I can see myself growing into women’s international soccer as my daughter grows up. I stress international because I’m not sure I’ll every watch women’s club soccer. And before the stocks are measured for me please note that I don’t even watch MLS because there are only so many hours I can devote to my fandom and Liverpool plays a lot of games. But as much as I enjoyed the last couple of games, there was something else missing: the history and the familiarity. There have only been 6 women’s World Cups, dating back to 1991. By way of comparison, there have been 20 men’s World Cups (and would have been two more were it not for World War II), dating back to 1930. I grew up hearing about the magic of Pele and witnessing the marvels of Maradona. In contrast, I was graduating college during the first Women’s World Cup. I know every player on the men’s national team but only knew a handful of players on the women’s team. I could name several players on the majority of teams in the men’s World Cup but could only name Marta when it comes to the women’s. I turned on the England vs. Slovenia Euro qualifier today and knew every single English player and even a couple of Slovenians, but wouldn’t be able to name a single player on their women’s teams.
Maybe I’m a bad USA fan or, worse, maybe I really am chauvinistic when it comes to soccer. But, no, I don’t think so. I think I, like so many other soccer fans in every country around the world, am only now beginning to acquire a taste for the flavor of women’s soccer. I will, no doubt, learn more of their names and follow more of their careers and, inevitably, be more interested and vested in their future exploits. I will more consistently see it as “just soccer.” And for that, as much as anything else, I can thank my precious daughter.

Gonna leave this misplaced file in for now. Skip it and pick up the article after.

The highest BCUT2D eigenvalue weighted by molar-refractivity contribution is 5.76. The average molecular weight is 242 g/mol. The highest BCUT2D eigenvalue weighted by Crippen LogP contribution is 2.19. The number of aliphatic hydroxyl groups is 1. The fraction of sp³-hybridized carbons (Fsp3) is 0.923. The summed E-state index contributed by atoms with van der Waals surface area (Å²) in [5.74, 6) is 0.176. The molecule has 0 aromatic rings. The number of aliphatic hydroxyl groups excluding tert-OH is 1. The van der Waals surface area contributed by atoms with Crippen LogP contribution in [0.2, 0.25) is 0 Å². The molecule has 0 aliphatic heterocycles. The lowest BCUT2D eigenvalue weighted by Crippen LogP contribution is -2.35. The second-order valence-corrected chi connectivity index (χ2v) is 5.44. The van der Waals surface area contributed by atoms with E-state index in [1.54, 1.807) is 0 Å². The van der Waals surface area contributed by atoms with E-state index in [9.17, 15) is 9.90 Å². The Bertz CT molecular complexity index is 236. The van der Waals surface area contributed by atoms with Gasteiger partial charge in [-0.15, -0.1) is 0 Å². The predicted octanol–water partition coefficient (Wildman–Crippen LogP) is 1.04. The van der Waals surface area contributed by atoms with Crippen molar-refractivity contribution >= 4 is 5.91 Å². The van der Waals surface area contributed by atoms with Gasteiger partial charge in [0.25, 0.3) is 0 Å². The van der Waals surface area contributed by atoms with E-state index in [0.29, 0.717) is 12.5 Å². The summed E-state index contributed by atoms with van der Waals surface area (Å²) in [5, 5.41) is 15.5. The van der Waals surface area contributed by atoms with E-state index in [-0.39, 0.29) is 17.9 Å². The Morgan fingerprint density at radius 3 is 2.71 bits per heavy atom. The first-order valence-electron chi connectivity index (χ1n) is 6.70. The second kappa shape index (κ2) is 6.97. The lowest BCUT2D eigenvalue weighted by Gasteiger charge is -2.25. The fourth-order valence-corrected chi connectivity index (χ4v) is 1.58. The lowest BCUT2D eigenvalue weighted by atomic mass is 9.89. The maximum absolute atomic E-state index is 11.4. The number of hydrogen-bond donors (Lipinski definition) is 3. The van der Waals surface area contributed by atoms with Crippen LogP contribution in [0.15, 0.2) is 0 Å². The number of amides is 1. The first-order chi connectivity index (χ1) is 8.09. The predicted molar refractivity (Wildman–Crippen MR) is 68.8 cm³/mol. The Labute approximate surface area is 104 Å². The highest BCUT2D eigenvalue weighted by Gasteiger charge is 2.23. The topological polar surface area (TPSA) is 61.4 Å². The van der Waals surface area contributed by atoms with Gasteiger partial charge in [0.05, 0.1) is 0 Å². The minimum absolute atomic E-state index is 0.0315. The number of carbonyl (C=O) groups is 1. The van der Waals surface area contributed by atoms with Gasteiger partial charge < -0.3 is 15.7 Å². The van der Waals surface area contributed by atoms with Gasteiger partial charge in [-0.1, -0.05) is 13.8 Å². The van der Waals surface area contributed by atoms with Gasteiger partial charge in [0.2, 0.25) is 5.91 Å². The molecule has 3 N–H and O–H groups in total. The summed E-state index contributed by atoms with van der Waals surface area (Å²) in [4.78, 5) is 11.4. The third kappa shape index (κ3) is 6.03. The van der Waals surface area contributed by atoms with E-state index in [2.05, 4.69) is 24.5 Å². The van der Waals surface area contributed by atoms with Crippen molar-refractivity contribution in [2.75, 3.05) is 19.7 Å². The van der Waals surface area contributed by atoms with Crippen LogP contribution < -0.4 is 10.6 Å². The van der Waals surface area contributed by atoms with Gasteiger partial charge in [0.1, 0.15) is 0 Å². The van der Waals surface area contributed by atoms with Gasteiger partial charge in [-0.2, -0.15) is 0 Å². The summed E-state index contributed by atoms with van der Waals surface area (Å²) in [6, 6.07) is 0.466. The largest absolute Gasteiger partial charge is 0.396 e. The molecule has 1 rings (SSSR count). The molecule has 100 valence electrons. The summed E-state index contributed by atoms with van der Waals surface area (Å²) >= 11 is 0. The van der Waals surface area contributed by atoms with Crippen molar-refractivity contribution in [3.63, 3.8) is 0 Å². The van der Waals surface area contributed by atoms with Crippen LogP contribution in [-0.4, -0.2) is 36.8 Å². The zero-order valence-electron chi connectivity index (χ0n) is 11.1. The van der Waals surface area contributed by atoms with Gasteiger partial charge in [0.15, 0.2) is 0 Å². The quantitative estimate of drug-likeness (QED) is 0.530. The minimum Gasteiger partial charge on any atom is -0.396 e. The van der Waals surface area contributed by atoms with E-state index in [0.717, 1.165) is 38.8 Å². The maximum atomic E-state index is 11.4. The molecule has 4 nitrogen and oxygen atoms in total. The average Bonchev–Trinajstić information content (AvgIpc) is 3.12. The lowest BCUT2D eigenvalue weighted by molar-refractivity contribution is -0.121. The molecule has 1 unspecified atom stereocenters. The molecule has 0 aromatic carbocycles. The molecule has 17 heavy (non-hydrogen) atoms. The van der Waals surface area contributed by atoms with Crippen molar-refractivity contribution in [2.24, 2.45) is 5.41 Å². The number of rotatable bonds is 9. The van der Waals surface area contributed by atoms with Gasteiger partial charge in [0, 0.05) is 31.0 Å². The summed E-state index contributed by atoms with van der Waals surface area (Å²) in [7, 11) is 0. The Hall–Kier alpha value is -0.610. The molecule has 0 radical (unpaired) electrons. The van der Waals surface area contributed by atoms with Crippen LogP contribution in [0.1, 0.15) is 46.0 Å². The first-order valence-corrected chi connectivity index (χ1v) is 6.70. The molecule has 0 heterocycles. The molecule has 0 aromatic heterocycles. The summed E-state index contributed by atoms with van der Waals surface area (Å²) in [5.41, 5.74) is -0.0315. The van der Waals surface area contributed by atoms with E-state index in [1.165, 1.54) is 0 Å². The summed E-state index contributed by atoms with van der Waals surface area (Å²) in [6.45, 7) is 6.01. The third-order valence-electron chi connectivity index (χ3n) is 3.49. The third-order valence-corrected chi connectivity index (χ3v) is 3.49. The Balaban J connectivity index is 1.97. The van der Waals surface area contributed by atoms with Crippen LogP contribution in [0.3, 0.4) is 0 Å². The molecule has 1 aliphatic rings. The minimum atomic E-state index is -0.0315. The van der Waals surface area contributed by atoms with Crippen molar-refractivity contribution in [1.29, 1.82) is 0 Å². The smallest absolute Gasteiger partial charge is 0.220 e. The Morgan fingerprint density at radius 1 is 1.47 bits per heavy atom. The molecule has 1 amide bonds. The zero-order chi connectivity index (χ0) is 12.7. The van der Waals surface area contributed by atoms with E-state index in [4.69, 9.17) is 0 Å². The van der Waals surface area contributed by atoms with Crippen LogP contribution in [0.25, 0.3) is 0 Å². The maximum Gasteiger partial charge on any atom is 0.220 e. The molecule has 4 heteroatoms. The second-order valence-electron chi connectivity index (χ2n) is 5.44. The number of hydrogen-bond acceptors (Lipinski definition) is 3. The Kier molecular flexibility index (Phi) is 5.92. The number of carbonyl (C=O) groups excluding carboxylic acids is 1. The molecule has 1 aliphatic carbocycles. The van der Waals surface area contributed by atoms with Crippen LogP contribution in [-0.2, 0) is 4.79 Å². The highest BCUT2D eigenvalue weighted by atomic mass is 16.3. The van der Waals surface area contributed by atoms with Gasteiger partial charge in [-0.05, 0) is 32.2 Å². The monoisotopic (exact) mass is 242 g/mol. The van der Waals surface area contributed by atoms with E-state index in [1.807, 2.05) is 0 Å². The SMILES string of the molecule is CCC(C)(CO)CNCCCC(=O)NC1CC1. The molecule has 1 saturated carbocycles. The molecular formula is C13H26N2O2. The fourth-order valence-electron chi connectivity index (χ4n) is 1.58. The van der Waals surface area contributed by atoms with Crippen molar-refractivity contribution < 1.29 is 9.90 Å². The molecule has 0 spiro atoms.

This is farlieonfootie for June 16.
|photo by StewieD||via PhotoRee|
|photo by Zest-pk||via PhotoRee|
|photo by extranoise||via PhotoRee|
More to the point, it's been a while since Ed has written anything:
It’s been a while since I’ve written on Spurs, and a lot has happened. First and foremost, Harry Kane put us past Arsenal with two magnificent goals. Kane continues to play at a high level and pundits are wondering if this run is real or if he’s doomed to return to the norm or something below that. We shall see. Regardless, he seems to look like he knows how to play even if he’s not scoring, and Kane and Eriksen have become a terrific punch for Spurs.
The following week despite some good play int he first half, Spurs lost on a Mario Balotelli goal in the final minutes. What are the odds of that happening? Well, prior to his snatching the penalty kick ball out of the hands of his captain this week, Balotelli had about one goal for Liverpool, so I’d say the odds were pretty low. But to be fair, this shot was really just a tap in for Super Mario, so it would have been hard to mess it up. But what I liked most about this game was that Spurs seemed extremely annoyed and frustrated at the end of the game — as if they felt they should’ve won the game. I can’t recall seeing a Spurs team react like that to a loss against a big Club. Interesting, and I think a good sign. (On an unrelated note, I’m still not sure why Brendan Rodgers thought bringing this guy in was a good idea; clearly a desperate move by a desperate manager. But while Rodgers has Liverpool playing well with the return of Daniel Sturridge, it seems that the number of players he brought in that didn’t work out seems a luxury that only could be afforded the bigger clubs.